Speeding tickets can be a real pain in the neck. Whether you’re late for work, you’re tired and you want to get home, or you just weren’t paying attention, we’ve all been there.
The last thing you want to be doing when you get pulled over is worry about your insurance, but unfortunately, most insurance companies will take speeding tickets into account when deciding whether to raise or lower the cost of your premiums.
So the question drivers often have is, “How long until I have to start paying up?” The exact timing depends on a number of factors.
Why is my insurance agency raising my rates?
Insurance premiums in Louisiana are some of the highest in the country. According to the Insurance Research Council, in 2018 it ranked as the least affordable state in the country for auto insurance.
And speeding tickets can only make that worse. Most companies regularly review your driving record, so if you’ve racked up some violations when the time comes to renew your policy, they might make a calculation that you’re more expensive to insure and raise your rates.
It can help to do some research into your insurance company’s specific policy, but it’s safe to say that the insurance hikes are expensive. In addition to the ticket itself and associated court fees, one traffic ticket could raise your premiums by as much as 22%.
So how long do I have until that happens?
Most insurance companies renew their policies every six months to a year. If you’re in an accident and you make a claim with your insurance agency, they’ll know about any citations or violations associated with it immediately.
Otherwise, they’ll find out by checking your driving record. Some companies check your record less often, but they’re likely to find out one way or another.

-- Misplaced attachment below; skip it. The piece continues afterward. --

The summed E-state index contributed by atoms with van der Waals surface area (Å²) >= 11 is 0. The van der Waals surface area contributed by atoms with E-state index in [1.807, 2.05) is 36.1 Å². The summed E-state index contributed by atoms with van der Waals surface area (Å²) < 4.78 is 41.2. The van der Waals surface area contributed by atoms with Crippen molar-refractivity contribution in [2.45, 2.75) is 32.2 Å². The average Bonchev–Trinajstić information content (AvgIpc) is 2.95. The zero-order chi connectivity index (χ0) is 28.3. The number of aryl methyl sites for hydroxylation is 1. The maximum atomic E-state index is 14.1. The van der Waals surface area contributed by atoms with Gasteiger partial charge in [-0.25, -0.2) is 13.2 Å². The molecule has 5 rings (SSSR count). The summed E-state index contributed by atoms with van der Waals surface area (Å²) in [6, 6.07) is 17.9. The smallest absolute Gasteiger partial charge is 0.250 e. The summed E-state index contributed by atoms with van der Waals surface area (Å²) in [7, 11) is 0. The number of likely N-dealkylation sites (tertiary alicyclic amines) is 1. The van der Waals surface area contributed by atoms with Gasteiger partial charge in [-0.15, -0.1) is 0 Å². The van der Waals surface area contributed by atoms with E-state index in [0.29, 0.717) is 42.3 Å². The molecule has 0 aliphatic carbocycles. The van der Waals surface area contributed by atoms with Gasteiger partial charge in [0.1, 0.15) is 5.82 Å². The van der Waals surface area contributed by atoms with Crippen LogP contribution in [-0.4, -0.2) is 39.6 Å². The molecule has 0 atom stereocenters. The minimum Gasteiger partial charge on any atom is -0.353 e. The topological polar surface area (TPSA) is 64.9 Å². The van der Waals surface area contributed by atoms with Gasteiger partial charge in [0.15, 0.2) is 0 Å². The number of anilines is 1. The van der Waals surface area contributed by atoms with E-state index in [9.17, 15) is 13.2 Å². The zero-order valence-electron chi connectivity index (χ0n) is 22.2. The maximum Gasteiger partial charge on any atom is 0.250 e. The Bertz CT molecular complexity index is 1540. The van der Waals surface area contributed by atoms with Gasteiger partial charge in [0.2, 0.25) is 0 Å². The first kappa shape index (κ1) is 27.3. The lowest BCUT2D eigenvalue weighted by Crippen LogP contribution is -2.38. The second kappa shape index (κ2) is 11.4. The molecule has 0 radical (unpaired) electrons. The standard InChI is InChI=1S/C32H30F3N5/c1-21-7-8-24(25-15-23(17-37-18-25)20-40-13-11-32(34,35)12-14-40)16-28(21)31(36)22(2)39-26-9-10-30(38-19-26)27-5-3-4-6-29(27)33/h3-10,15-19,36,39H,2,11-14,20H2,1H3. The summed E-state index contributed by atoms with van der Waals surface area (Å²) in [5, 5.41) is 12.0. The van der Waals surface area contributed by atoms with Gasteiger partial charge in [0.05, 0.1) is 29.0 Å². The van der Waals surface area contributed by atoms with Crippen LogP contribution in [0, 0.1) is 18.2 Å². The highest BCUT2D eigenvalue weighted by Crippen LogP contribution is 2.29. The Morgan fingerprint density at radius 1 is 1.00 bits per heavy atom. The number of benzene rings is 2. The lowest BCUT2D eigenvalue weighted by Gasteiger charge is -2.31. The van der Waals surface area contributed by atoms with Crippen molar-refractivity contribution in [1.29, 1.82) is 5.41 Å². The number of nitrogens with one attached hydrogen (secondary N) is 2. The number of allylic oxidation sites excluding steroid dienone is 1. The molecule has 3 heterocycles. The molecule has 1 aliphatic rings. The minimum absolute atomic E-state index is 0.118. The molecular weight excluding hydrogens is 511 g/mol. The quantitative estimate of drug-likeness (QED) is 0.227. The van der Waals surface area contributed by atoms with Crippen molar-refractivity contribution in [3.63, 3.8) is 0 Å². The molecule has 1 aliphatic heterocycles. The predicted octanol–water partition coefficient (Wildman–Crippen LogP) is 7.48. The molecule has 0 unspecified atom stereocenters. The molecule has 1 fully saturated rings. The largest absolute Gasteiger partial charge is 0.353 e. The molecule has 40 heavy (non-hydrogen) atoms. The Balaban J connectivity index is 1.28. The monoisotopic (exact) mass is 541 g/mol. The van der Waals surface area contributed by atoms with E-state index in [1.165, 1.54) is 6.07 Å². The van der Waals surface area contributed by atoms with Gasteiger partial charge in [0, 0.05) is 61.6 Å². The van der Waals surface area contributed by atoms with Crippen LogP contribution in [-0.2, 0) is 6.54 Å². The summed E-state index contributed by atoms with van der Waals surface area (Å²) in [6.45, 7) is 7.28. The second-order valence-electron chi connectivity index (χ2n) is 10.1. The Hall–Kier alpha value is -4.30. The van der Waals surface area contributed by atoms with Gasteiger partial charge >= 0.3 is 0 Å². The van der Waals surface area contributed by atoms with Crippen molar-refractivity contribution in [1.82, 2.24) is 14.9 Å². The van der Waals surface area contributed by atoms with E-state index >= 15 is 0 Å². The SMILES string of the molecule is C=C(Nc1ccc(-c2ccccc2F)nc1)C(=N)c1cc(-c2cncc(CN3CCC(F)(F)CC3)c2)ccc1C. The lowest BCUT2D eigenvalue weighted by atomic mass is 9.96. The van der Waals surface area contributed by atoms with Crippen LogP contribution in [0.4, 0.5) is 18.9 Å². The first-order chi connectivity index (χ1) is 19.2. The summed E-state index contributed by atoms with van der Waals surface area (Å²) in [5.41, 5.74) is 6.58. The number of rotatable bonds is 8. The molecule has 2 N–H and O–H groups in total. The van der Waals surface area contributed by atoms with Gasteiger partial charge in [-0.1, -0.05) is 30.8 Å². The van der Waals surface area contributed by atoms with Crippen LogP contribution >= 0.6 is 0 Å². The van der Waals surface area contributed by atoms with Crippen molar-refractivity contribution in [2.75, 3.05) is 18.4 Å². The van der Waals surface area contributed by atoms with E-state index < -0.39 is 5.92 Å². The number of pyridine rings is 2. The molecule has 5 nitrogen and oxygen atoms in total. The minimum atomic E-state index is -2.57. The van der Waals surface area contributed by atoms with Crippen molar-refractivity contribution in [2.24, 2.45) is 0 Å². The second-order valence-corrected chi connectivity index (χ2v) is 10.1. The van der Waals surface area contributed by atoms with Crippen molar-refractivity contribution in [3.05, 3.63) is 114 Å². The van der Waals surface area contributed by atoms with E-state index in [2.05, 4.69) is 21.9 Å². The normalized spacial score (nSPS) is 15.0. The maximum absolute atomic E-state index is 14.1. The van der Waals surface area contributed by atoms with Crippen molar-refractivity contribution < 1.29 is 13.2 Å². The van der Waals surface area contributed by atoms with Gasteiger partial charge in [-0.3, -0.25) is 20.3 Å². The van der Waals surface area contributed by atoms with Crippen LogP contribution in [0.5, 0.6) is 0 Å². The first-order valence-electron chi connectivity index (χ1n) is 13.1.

So, it’s safe to say you probably have a couple months before your policy renews and your insurance company hikes your rates. You can check your insurance policy for details on when your policy renews and how they calculate your premium rates.
What can I do to prevent my insurance from going up?
Luckily, there are some actions you can take to try to prevent this from happening.
- The most important thing you can do is hire an attorney to fight your traffic ticket in court. If you get your ticket dismissed or reduced to a non-moving violation, it likely won’t have any effect on your insurance premiums at all.
- If your ticket is more serious, like going 25 mph over the speed limit, there’s a chance you could enter a plea bargain under Article 894 of the Louisiana Code of Criminal Procedure. This would mean that, if you don’t get any more traffic tickets for the next 30 days after paying the ticket, it will be expunged from your record. So your insurance company doesn’t have to know it ever happened!
- Aside from these options, the best thing you can do is drive carefully and avoid getting any more tickets in the future.
For speeding tickets or other minor infractions, your insurance will probably go back to normal within 6 months to 7 years.
In the meantime, you can take defensive driving classes or drive a car with more advanced safety features to demonstrate to your insurance company that safe driving is important to you..
We can help you fight your traffic tickets today
So the next time you get caught driving a little more swiftly than you probably should have, try not to stress about your premiums.
Crescent City Law is here to help. Contact us today to schedule your free consultation, and we can help you keep your insurance premiums from breaking the bank the next time your renewal comes around.